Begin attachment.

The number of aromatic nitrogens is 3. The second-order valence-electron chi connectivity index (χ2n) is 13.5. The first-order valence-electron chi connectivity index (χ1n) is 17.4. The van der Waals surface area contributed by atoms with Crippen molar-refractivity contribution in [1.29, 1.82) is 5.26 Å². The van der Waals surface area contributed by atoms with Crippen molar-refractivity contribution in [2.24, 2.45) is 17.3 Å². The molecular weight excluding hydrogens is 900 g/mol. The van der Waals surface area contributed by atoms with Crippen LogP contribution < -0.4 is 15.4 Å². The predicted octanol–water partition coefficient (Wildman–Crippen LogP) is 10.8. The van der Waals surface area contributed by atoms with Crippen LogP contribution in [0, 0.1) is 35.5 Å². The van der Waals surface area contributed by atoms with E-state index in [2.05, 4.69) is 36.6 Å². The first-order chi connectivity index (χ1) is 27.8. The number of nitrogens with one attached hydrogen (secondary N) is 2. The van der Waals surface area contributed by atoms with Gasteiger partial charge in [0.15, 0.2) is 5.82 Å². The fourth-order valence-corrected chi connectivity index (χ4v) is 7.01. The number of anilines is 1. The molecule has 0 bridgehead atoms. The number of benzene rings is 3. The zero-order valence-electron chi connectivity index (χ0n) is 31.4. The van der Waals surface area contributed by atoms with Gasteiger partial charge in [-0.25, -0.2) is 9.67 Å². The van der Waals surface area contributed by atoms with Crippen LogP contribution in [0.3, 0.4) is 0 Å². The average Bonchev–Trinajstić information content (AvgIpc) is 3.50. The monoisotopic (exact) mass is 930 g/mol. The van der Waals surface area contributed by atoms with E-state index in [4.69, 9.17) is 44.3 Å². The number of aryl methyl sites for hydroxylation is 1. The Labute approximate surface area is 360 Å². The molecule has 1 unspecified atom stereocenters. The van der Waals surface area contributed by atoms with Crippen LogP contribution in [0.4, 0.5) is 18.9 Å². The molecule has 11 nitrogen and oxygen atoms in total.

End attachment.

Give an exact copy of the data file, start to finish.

The number of aromatic nitrogens is 3. The second-order valence-electron chi connectivity index (χ2n) is 13.5. The first-order valence-electron chi connectivity index (χ1n) is 17.4. The van der Waals surface area contributed by atoms with Crippen molar-refractivity contribution in [1.29, 1.82) is 5.26 Å². The van der Waals surface area contributed by atoms with Crippen molar-refractivity contribution in [2.24, 2.45) is 17.3 Å². The molecular weight excluding hydrogens is 900 g/mol. The van der Waals surface area contributed by atoms with Crippen LogP contribution < -0.4 is 15.4 Å². The predicted octanol–water partition coefficient (Wildman–Crippen LogP) is 10.8. The van der Waals surface area contributed by atoms with Crippen LogP contribution in [0, 0.1) is 35.5 Å². The van der Waals surface area contributed by atoms with E-state index in [2.05, 4.69) is 36.6 Å². The first-order chi connectivity index (χ1) is 27.8. The number of nitrogens with one attached hydrogen (secondary N) is 2. The van der Waals surface area contributed by atoms with Gasteiger partial charge in [0.15, 0.2) is 5.82 Å². The fourth-order valence-corrected chi connectivity index (χ4v) is 7.01. The number of anilines is 1. The molecule has 0 bridgehead atoms. The number of benzene rings is 3. The zero-order valence-electron chi connectivity index (χ0n) is 31.4. The van der Waals surface area contributed by atoms with Gasteiger partial charge in [-0.25, -0.2) is 9.67 Å². The van der Waals surface area contributed by atoms with Crippen LogP contribution in [0.3, 0.4) is 0 Å². The average Bonchev–Trinajstić information content (AvgIpc) is 3.50. The monoisotopic (exact) mass is 930 g/mol. The van der Waals surface area contributed by atoms with E-state index in [4.69, 9.17) is 44.3 Å². The number of aryl methyl sites for hydroxylation is 1. The Labute approximate surface area is 360 Å². The molecule has 1 unspecified atom stereocenters. The van der Waals surface area contributed by atoms with Crippen LogP contribution in [0.4, 0.5) is 18.9 Å². The molecule has 11 nitrogen and oxygen atoms in total.